Hyperventilation alters arterial baroreflex control of heart rate and muscle sympathetic nerve activity

Philippe Van De Borne, Silvia Mezzetti, Nicola Montano, Krzysztof Narkiewicz, Jean Paul Degaute, Virend K. Somers

Research output: Contribution to journalArticlepeer-review

58 Scopus citations


Interactions between mechanisms governing ventilation and blood pressure (BP) are not well understood. We studied in 11 resting normal subjects the effects of sustained isocapnic hyperventilation on arterial baroreceptor sensitivity, determined as the α index between oscillations in systolic BP (SBP) generated by respiration and oscillations present in R-R intervals (RR) and in peripheral sympathetic nerve traffic [muscle sympathetic nerve activity (MSNA)]. Tidal volume increased from 478 ± 24 to 1,499 ± 84 ml and raised SBP from 118 ± 2 to 125 ± 3 mmHg, whereas RR decreased from 947 ± 18 to 855 ± 11 ms (all P < 0.0001); MSNA did not change. Hyperventilation reduced arterial baroreflex sensitivity to oscillations in SBP at both cardiac (from 13 ± 1 to 9 ± 1 ms/mmHg, P < 0.001) and MSNA levels (by -37 ± 5%, P < 0.0001). Thus increased BP during hyperventilation does not elicit any reduction in either heart rate or MSNA. Baroreflex modulation of RR and MSNA in response to hyperventilation-induced BP oscillations is attenuated. Blunted baroreflex gain during hyperventilation may be a mechanism that facilitates simultaneous increases in BP, heart rate, and sympathetic activity during dynamic exercise and chemoreceptor activation.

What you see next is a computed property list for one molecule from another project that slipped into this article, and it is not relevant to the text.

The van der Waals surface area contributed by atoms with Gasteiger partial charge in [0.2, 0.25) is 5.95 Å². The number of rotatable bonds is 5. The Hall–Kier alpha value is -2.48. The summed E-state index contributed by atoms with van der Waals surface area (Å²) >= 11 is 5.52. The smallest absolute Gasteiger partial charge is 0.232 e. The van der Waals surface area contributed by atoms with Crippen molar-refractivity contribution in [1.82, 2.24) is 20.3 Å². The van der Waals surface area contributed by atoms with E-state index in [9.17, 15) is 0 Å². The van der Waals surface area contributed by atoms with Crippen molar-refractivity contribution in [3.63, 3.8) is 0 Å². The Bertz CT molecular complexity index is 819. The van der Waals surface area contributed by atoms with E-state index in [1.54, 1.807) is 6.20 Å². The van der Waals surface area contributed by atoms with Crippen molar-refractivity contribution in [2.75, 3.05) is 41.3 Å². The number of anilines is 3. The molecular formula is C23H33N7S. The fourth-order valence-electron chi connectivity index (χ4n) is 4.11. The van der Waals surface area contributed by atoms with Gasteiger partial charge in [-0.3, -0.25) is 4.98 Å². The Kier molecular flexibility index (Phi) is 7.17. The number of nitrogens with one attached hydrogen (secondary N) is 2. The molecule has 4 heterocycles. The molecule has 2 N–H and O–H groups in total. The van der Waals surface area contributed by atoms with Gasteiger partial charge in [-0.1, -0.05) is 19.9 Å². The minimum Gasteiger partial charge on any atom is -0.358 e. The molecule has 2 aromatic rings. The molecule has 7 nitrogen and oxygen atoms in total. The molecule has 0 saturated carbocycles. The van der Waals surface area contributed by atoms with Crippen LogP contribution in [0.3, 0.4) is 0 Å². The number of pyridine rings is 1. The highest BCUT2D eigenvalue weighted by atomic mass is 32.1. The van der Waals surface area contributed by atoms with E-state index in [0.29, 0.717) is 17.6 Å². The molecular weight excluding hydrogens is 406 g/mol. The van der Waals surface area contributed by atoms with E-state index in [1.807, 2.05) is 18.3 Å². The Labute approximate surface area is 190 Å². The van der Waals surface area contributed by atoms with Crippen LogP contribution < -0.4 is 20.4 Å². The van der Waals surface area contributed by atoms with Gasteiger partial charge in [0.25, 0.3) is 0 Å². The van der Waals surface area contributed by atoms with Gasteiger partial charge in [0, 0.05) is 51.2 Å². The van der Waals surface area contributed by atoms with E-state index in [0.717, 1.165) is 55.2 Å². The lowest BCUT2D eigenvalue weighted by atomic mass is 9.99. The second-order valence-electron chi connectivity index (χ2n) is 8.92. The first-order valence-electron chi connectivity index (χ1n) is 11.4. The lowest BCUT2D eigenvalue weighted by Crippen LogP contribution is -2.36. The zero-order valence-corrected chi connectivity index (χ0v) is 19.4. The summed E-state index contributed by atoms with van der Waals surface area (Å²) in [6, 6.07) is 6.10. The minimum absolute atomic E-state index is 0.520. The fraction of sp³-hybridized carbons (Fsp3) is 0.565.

Original languageEnglish (US)
Pages (from-to)H536-H541
JournalAmerican Journal of Physiology - Heart and Circulatory Physiology
Issue number2 48-2
StatePublished - 2000


  • Sinus node
  • Ventilation

ASJC Scopus subject areas

  • Physiology
  • Cardiology and Cardiovascular Medicine
  • Physiology (medical)


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